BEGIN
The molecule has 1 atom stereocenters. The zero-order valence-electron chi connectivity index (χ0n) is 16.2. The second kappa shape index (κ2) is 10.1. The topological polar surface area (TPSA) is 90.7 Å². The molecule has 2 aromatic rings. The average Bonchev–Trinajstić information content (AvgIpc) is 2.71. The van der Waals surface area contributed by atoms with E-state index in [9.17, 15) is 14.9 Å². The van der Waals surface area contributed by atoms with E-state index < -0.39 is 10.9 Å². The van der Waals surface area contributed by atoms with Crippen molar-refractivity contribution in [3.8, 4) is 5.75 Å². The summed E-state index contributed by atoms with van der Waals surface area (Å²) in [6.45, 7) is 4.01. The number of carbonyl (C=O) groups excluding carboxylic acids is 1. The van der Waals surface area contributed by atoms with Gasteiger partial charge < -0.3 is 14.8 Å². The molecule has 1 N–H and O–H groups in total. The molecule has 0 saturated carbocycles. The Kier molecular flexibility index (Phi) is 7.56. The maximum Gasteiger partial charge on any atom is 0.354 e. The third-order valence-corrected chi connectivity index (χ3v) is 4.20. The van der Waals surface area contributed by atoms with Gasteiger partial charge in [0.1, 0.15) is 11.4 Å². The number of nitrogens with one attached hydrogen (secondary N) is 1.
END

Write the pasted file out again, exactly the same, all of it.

The molecule has 1 atom stereocenters. The zero-order valence-electron chi connectivity index (χ0n) is 16.2. The second kappa shape index (κ2) is 10.1. The topological polar surface area (TPSA) is 90.7 Å². The molecule has 2 aromatic rings. The average Bonchev–Trinajstić information content (AvgIpc) is 2.71. The van der Waals surface area contributed by atoms with E-state index in [9.17, 15) is 14.9 Å². The van der Waals surface area contributed by atoms with E-state index < -0.39 is 10.9 Å². The van der Waals surface area contributed by atoms with Crippen molar-refractivity contribution in [3.8, 4) is 5.75 Å². The summed E-state index contributed by atoms with van der Waals surface area (Å²) in [6.45, 7) is 4.01. The number of carbonyl (C=O) groups excluding carboxylic acids is 1. The van der Waals surface area contributed by atoms with Gasteiger partial charge < -0.3 is 14.8 Å². The molecule has 1 N–H and O–H groups in total. The molecule has 0 saturated carbocycles. The Kier molecular flexibility index (Phi) is 7.56. The maximum Gasteiger partial charge on any atom is 0.354 e. The third-order valence-corrected chi connectivity index (χ3v) is 4.20. The van der Waals surface area contributed by atoms with Gasteiger partial charge in [0.1, 0.15) is 11.4 Å². The number of nitrogens with one attached hydrogen (secondary N) is 1.